Stemming from a similar theme as my latest post, I am reminded of how little we can glean from outward appearances. Many (dare I say most) of our impressions are shaped (and distorted) by our own opinions, expectations, and personal experiences. Just as people draw incorrect conclusions about me from the way I look and my profession, it is so easy miss out on what’s going on inside those around us—their motives, thoughts, and core beliefs.
Two people are jogging on the street. Both are a similar size and appear healthy and fit. There’s plenty of assumptions we may make about why they are that size or out exercising. It’s probable that these joggers are lumped together in our minds, just like we merge all “skinny” or “fat” people together en masse as if they’re all the same.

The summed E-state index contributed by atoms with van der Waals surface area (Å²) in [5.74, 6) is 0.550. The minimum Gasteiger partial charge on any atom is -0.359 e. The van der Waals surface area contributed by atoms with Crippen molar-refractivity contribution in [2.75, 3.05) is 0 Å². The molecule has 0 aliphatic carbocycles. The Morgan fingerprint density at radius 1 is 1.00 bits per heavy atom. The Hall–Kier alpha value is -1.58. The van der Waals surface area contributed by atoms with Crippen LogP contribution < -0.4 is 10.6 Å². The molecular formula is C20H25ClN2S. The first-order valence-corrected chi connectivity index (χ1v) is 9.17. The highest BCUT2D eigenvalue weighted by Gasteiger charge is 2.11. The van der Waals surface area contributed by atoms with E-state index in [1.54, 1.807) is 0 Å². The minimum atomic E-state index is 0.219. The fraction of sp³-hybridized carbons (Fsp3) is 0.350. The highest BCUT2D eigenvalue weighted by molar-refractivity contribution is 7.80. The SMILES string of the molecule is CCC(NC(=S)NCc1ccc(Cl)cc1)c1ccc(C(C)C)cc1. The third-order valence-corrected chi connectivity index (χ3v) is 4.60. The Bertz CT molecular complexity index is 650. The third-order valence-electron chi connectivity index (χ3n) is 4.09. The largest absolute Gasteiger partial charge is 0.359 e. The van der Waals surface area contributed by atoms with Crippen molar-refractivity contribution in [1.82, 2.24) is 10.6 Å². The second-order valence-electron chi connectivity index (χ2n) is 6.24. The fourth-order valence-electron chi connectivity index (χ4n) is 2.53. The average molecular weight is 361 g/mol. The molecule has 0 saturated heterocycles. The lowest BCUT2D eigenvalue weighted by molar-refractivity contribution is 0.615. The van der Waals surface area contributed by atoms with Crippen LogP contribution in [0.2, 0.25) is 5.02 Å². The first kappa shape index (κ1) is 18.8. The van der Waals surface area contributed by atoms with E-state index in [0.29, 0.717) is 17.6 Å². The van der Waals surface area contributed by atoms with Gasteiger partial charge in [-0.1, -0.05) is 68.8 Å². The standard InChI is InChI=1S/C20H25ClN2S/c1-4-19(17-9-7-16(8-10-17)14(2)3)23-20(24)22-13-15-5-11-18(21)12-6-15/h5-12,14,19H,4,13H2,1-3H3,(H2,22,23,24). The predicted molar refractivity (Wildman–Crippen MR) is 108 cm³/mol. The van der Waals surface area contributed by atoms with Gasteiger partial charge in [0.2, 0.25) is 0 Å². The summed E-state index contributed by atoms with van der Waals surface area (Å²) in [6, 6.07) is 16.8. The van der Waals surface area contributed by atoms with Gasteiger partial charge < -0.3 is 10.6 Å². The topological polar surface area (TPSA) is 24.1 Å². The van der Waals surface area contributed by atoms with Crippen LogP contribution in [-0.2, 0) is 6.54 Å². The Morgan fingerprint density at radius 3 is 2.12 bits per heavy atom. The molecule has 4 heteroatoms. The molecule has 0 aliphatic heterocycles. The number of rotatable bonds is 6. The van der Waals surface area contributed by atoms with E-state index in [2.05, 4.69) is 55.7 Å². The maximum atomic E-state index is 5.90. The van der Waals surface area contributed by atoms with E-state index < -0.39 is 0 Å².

They could be equally admired, applauded, or even envied. But when the focus is on the facade, we lose the powerful, pivotal, and potentially precarious soul within.
Exercise is just one example. We could take two people eating a similar meal, say a large salad, and see a stark disparity in the why behind that food choice. Deprivation for one. Attention to hunger for another. Food rules or food preference.
What’s inside is what makes us healthy or unhealthy. What’s at the core is what determines our well-being, our wholeness. And this is something we’ll never know from an outward glance.
It’s what makes all the difference in the world.
What do you assume about the health of others from appearance alone? Is your soul healthy?